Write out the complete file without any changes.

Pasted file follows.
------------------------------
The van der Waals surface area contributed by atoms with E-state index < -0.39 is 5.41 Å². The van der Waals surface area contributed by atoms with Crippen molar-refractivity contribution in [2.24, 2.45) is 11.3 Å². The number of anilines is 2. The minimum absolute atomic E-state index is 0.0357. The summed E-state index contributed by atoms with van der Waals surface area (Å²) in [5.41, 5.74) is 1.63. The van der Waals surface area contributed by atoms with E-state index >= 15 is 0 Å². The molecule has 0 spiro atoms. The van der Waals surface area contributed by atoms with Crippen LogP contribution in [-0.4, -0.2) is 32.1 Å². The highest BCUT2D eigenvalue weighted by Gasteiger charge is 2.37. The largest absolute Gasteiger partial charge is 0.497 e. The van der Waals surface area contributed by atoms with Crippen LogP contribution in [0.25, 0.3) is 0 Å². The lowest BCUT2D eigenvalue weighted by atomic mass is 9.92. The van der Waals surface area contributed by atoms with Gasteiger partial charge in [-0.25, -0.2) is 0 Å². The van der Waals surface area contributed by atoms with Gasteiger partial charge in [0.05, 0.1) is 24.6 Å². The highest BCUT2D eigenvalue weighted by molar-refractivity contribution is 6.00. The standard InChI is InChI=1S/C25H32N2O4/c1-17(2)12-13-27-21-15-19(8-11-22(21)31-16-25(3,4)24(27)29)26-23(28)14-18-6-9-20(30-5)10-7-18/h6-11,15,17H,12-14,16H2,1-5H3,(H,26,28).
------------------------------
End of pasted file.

The van der Waals surface area contributed by atoms with E-state index < -0.39 is 5.41 Å². The van der Waals surface area contributed by atoms with Crippen molar-refractivity contribution in [2.24, 2.45) is 11.3 Å². The number of anilines is 2. The minimum absolute atomic E-state index is 0.0357. The summed E-state index contributed by atoms with van der Waals surface area (Å²) in [5.41, 5.74) is 1.63. The van der Waals surface area contributed by atoms with E-state index >= 15 is 0 Å². The molecule has 0 spiro atoms. The van der Waals surface area contributed by atoms with Crippen LogP contribution in [-0.4, -0.2) is 32.1 Å². The highest BCUT2D eigenvalue weighted by Gasteiger charge is 2.37. The largest absolute Gasteiger partial charge is 0.497 e. The van der Waals surface area contributed by atoms with Crippen LogP contribution in [0.25, 0.3) is 0 Å². The lowest BCUT2D eigenvalue weighted by atomic mass is 9.92. The van der Waals surface area contributed by atoms with Gasteiger partial charge in [-0.25, -0.2) is 0 Å². The van der Waals surface area contributed by atoms with Gasteiger partial charge in [0.05, 0.1) is 24.6 Å². The highest BCUT2D eigenvalue weighted by molar-refractivity contribution is 6.00. The standard InChI is InChI=1S/C25H32N2O4/c1-17(2)12-13-27-21-15-19(8-11-22(21)31-16-25(3,4)24(27)29)26-23(28)14-18-6-9-20(30-5)10-7-18/h6-11,15,17H,12-14,16H2,1-5H3,(H,26,28).